Anir didn’t take a single story from his grandfather’s basket without writing “Made in the past” on it. Every time he danced for us with rare passion, he would end with a signature that spelled out victory over evil, even if it was with words. Words, for Anir, especially those originating through thousands of years of hard work and digging with the axe of love and patience, were more than mere words. They were real miracles that made him stand strong before the water of modernity globalizing the primitive bridge, which was made out of trunks from pine and olive trees and linked the two sides of the village. Modernity washed the bridge away.

The day we packed, and as I put back my books and flashlight into my bag, the thought of an empty seat on our bus came to my mind. There were nine of us, but the bus could carry ten passengers. Then I couldn’t get away from the image of Anir, with his thick coat and infinitely deep fear for his stories and dances, taking the empty seat on the bus to our city, towards the artists’ workshop affiliated with our university. This could certainly wipe the dust of forgetfulness from the surface of the heavy, precious box that Anir carried on his shoulders wherever he went.

“There is an ogre in every story, but no matter how strong it gets, it never wins unless the narrator allows it to.”

“Don’t fall into the trap of not telling your stories, this is exactly what politicians want.”

“If a hedgehog, a fox or any other animal speaks, it’s because many human beings ceased to speak at a time when they had to tell the truth.”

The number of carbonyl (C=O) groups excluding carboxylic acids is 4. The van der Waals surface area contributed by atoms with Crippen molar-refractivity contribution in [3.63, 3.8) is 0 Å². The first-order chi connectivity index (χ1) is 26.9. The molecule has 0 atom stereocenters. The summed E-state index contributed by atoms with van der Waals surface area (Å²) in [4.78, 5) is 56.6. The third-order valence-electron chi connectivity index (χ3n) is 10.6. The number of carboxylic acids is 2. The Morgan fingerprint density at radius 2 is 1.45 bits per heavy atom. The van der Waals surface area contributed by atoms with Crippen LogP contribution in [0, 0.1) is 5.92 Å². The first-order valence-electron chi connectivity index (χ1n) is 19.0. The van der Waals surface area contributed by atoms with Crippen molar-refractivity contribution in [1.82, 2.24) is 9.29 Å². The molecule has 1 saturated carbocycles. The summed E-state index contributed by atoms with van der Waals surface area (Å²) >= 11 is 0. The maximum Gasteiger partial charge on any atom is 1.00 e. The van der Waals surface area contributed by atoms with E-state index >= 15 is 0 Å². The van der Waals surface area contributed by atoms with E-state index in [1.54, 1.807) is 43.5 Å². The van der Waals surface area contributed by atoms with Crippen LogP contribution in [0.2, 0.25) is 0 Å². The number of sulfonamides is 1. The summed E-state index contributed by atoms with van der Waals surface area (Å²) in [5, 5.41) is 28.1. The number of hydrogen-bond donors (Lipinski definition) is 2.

“Regardless of how powerful the characters in a story are, their power will not be greater than the power of a good listener.”

“I don’t tell you bedtime stories, I tell you stories for when you wake up.”

“Don’t bother yourselves with reading history books, just listen to me.”

“Whoever lives with a story for forty days becomes a story. Who can deny the story they have become?”

“My grandfather died before I got to know him very well, but the stories he left for me to inherit brought us closer to each other.”

These are some of the many phrases that I picked from the texts of the stories Anir narrated with his sad voice, like a green flute no longer played by its maker. Anir recited them in dozens of performances at artistic events held in universities, youth centers, theaters and various cities and streets, under the patronage of international and local associations that believed in candles being lit by tales in a darkness that was too often cursed in vain.

Anir found his stride, found what he was looking for, and he became a nomad moving from one city to another, pumping into the veins of city dwellers blood from stories told in whispers, shaking their views of the day before shaking their view of yesterday, and of the days before that. He carried his stories around happily and waved from afar at his old village nickname: Anir the unemployed.

We didn’t do things as we had planned at the Tree Club regarding the project of establishing a reserve in Anir’s village. The roads crossed ahead of us and things suddenly got complicated. We were swayed into technical and social labyrinths until we ended up raising the white flag for an undetermined time. But no member of the Tree Club could deny that our mission had been accomplished in some way, in a miraculous, magical way. Who could deny that a real, wonderful, free bird in danger of extinction had been saved? A storytelling bird called “Anir”.

A few days ago, he called the club’s headquarters once again to thank us for the bus that had given him a ride back from near desperation towards a difficult hope. He told me that he was putting the final touches on his new dancing-storytelling project, in cooperation with three young men from his village. He invited us to attend the show and to spend some days in the village. The opening was to be held on the threshing floor in the village, where the annual harvest takes place. Before hanging up, he also told me that the name of the show was “Real Men Cry and Dance Too”.

Anir: An Amazigh Moroccan name that means twinkling star or illuminating angel.